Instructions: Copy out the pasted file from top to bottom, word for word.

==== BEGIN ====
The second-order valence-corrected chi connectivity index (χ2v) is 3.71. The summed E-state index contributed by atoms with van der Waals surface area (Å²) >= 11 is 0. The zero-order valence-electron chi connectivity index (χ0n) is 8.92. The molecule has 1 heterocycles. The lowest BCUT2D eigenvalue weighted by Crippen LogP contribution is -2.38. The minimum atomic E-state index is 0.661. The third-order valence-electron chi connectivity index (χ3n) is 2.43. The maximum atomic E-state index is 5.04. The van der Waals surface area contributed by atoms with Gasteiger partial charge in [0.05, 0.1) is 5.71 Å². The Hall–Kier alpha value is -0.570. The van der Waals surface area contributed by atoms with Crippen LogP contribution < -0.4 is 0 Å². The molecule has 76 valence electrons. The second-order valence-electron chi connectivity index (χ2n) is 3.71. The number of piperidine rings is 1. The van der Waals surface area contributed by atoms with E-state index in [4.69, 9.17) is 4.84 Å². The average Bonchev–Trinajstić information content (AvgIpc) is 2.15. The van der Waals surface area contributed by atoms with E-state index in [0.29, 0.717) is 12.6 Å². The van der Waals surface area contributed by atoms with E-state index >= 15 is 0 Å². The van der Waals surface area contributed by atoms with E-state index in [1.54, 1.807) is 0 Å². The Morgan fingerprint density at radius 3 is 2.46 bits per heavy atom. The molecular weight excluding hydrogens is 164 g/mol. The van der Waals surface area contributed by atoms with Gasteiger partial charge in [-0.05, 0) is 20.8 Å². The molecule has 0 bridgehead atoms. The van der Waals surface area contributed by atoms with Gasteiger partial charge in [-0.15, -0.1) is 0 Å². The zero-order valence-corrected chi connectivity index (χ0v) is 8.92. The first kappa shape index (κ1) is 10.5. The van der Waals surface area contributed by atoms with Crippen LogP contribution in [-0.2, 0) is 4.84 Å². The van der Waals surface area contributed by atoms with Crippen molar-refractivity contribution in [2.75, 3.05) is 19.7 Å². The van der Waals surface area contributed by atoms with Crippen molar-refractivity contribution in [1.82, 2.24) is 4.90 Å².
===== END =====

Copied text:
The second-order valence-corrected chi connectivity index (χ2v) is 3.71. The summed E-state index contributed by atoms with van der Waals surface area (Å²) >= 11 is 0. The zero-order valence-electron chi connectivity index (χ0n) is 8.92. The molecule has 1 heterocycles. The lowest BCUT2D eigenvalue weighted by Crippen LogP contribution is -2.38. The minimum atomic E-state index is 0.661. The third-order valence-electron chi connectivity index (χ3n) is 2.43. The maximum atomic E-state index is 5.04. The van der Waals surface area contributed by atoms with Gasteiger partial charge in [0.05, 0.1) is 5.71 Å². The Hall–Kier alpha value is -0.570. The van der Waals surface area contributed by atoms with Crippen LogP contribution < -0.4 is 0 Å². The molecule has 76 valence electrons. The second-order valence-electron chi connectivity index (χ2n) is 3.71. The number of piperidine rings is 1. The van der Waals surface area contributed by atoms with E-state index in [4.69, 9.17) is 4.84 Å². The average Bonchev–Trinajstić information content (AvgIpc) is 2.15. The van der Waals surface area contributed by atoms with E-state index in [0.29, 0.717) is 12.6 Å². The van der Waals surface area contributed by atoms with E-state index >= 15 is 0 Å². The van der Waals surface area contributed by atoms with E-state index in [1.54, 1.807) is 0 Å². The Morgan fingerprint density at radius 3 is 2.46 bits per heavy atom. The molecular weight excluding hydrogens is 164 g/mol. The van der Waals surface area contributed by atoms with Gasteiger partial charge in [-0.05, 0) is 20.8 Å². The molecule has 0 bridgehead atoms. The van der Waals surface area contributed by atoms with Gasteiger partial charge in [-0.15, -0.1) is 0 Å². The zero-order valence-corrected chi connectivity index (χ0v) is 8.92. The first kappa shape index (κ1) is 10.5. The van der Waals surface area contributed by atoms with Crippen LogP contribution in [-0.2, 0) is 4.84 Å². The van der Waals surface area contributed by atoms with Crippen molar-refractivity contribution in [2.75, 3.05) is 19.7 Å². The van der Waals surface area contributed by atoms with Crippen molar-refractivity contribution in [1.82, 2.24) is 4.90 Å².